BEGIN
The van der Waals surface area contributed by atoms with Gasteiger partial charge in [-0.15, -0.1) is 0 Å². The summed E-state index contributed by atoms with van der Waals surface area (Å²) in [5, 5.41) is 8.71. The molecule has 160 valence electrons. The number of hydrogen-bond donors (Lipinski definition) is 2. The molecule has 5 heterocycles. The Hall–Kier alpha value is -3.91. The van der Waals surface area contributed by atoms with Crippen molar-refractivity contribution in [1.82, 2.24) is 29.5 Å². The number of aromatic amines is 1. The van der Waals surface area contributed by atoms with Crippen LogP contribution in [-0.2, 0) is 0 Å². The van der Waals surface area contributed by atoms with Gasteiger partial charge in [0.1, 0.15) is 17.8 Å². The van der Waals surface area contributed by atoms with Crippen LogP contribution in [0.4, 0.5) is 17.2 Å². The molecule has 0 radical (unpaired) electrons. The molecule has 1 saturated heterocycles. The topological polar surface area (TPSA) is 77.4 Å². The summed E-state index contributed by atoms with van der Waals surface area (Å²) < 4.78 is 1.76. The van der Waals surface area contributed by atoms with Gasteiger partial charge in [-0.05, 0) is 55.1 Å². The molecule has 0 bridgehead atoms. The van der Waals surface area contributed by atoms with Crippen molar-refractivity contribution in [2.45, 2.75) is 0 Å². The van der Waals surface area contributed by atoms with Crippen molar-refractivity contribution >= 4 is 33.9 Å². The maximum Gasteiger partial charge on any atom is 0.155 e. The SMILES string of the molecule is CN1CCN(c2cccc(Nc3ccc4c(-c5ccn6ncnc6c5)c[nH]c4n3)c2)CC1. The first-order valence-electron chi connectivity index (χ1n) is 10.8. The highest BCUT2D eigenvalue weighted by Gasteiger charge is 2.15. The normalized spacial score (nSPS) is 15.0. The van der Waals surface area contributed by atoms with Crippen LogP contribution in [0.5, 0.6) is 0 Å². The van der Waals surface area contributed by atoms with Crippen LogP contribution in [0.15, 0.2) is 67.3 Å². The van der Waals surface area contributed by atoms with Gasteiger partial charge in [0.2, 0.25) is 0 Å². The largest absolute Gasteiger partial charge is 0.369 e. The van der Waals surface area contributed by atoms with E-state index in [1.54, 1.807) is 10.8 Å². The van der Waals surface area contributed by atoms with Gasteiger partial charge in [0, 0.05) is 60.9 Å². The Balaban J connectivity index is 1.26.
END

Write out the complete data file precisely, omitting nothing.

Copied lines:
The van der Waals surface area contributed by atoms with Gasteiger partial charge in [-0.15, -0.1) is 0 Å². The summed E-state index contributed by atoms with van der Waals surface area (Å²) in [5, 5.41) is 8.71. The molecule has 160 valence electrons. The number of hydrogen-bond donors (Lipinski definition) is 2. The molecule has 5 heterocycles. The Hall–Kier alpha value is -3.91. The van der Waals surface area contributed by atoms with Crippen molar-refractivity contribution in [1.82, 2.24) is 29.5 Å². The number of aromatic amines is 1. The van der Waals surface area contributed by atoms with Crippen LogP contribution in [-0.2, 0) is 0 Å². The van der Waals surface area contributed by atoms with Gasteiger partial charge in [0.1, 0.15) is 17.8 Å². The van der Waals surface area contributed by atoms with Crippen LogP contribution in [0.4, 0.5) is 17.2 Å². The molecule has 0 radical (unpaired) electrons. The molecule has 1 saturated heterocycles. The topological polar surface area (TPSA) is 77.4 Å². The summed E-state index contributed by atoms with van der Waals surface area (Å²) < 4.78 is 1.76. The van der Waals surface area contributed by atoms with Gasteiger partial charge in [-0.05, 0) is 55.1 Å². The molecule has 0 bridgehead atoms. The van der Waals surface area contributed by atoms with Crippen molar-refractivity contribution in [2.45, 2.75) is 0 Å². The van der Waals surface area contributed by atoms with Crippen molar-refractivity contribution >= 4 is 33.9 Å². The maximum Gasteiger partial charge on any atom is 0.155 e. The SMILES string of the molecule is CN1CCN(c2cccc(Nc3ccc4c(-c5ccn6ncnc6c5)c[nH]c4n3)c2)CC1. The first-order valence-electron chi connectivity index (χ1n) is 10.8. The highest BCUT2D eigenvalue weighted by Gasteiger charge is 2.15. The normalized spacial score (nSPS) is 15.0. The van der Waals surface area contributed by atoms with Crippen LogP contribution in [0.5, 0.6) is 0 Å². The van der Waals surface area contributed by atoms with Crippen LogP contribution in [0.15, 0.2) is 67.3 Å². The van der Waals surface area contributed by atoms with Gasteiger partial charge in [0.2, 0.25) is 0 Å². The largest absolute Gasteiger partial charge is 0.369 e. The van der Waals surface area contributed by atoms with E-state index in [1.54, 1.807) is 10.8 Å². The van der Waals surface area contributed by atoms with Gasteiger partial charge in [0, 0.05) is 60.9 Å². The Balaban J connectivity index is 1.26.